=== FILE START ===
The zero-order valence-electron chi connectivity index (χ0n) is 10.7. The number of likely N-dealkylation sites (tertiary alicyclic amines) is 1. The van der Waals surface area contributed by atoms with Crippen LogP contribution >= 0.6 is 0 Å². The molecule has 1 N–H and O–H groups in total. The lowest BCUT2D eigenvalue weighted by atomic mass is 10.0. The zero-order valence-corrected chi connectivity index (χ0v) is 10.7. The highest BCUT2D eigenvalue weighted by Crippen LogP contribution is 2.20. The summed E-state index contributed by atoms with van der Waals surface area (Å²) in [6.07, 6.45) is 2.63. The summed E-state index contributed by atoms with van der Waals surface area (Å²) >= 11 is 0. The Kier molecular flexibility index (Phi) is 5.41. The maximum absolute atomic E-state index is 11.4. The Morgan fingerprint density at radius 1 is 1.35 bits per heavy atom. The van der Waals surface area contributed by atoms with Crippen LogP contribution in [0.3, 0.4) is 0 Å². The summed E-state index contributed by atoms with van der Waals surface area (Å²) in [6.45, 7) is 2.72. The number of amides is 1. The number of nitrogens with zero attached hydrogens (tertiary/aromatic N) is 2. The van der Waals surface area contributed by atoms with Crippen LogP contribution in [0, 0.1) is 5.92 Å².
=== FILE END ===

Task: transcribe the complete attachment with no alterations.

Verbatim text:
The zero-order valence-electron chi connectivity index (χ0n) is 10.7. The number of likely N-dealkylation sites (tertiary alicyclic amines) is 1. The van der Waals surface area contributed by atoms with Crippen LogP contribution >= 0.6 is 0 Å². The molecule has 1 N–H and O–H groups in total. The lowest BCUT2D eigenvalue weighted by atomic mass is 10.0. The zero-order valence-corrected chi connectivity index (χ0v) is 10.7. The highest BCUT2D eigenvalue weighted by Crippen LogP contribution is 2.20. The summed E-state index contributed by atoms with van der Waals surface area (Å²) in [6.07, 6.45) is 2.63. The summed E-state index contributed by atoms with van der Waals surface area (Å²) >= 11 is 0. The Kier molecular flexibility index (Phi) is 5.41. The maximum absolute atomic E-state index is 11.4. The Morgan fingerprint density at radius 1 is 1.35 bits per heavy atom. The van der Waals surface area contributed by atoms with Crippen LogP contribution in [0.3, 0.4) is 0 Å². The summed E-state index contributed by atoms with van der Waals surface area (Å²) in [6.45, 7) is 2.72. The number of amides is 1. The number of nitrogens with zero attached hydrogens (tertiary/aromatic N) is 2. The van der Waals surface area contributed by atoms with Crippen LogP contribution in [0, 0.1) is 5.92 Å².